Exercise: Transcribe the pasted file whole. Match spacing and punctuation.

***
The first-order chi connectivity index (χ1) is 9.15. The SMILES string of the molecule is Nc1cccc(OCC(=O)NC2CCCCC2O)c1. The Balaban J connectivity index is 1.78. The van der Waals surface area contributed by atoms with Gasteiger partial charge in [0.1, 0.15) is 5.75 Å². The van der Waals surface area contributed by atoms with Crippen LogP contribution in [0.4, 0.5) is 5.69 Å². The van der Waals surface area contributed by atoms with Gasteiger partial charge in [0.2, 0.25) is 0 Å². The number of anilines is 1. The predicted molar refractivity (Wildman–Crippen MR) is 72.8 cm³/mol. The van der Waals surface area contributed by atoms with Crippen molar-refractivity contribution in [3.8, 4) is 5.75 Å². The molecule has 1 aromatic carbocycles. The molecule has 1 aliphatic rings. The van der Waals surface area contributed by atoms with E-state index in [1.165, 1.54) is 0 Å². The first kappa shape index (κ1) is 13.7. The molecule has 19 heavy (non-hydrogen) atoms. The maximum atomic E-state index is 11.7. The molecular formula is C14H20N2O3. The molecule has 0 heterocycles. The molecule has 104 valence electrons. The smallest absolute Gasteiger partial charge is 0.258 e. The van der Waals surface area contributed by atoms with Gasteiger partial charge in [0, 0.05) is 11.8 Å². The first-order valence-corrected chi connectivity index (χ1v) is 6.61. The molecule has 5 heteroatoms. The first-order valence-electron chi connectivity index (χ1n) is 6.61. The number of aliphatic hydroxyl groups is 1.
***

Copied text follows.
The first-order chi connectivity index (χ1) is 9.15. The SMILES string of the molecule is Nc1cccc(OCC(=O)NC2CCCCC2O)c1. The Balaban J connectivity index is 1.78. The van der Waals surface area contributed by atoms with Gasteiger partial charge in [0.1, 0.15) is 5.75 Å². The van der Waals surface area contributed by atoms with Crippen LogP contribution in [0.4, 0.5) is 5.69 Å². The van der Waals surface area contributed by atoms with Gasteiger partial charge in [0.2, 0.25) is 0 Å². The number of anilines is 1. The predicted molar refractivity (Wildman–Crippen MR) is 72.8 cm³/mol. The van der Waals surface area contributed by atoms with Crippen molar-refractivity contribution in [3.8, 4) is 5.75 Å². The molecule has 1 aromatic carbocycles. The molecule has 1 aliphatic rings. The van der Waals surface area contributed by atoms with E-state index in [1.165, 1.54) is 0 Å². The first kappa shape index (κ1) is 13.7. The molecule has 19 heavy (non-hydrogen) atoms. The maximum atomic E-state index is 11.7. The molecular formula is C14H20N2O3. The molecule has 0 heterocycles. The molecule has 104 valence electrons. The smallest absolute Gasteiger partial charge is 0.258 e. The van der Waals surface area contributed by atoms with Gasteiger partial charge in [0, 0.05) is 11.8 Å². The first-order valence-corrected chi connectivity index (χ1v) is 6.61. The molecule has 5 heteroatoms. The first-order valence-electron chi connectivity index (χ1n) is 6.61. The number of aliphatic hydroxyl groups is 1.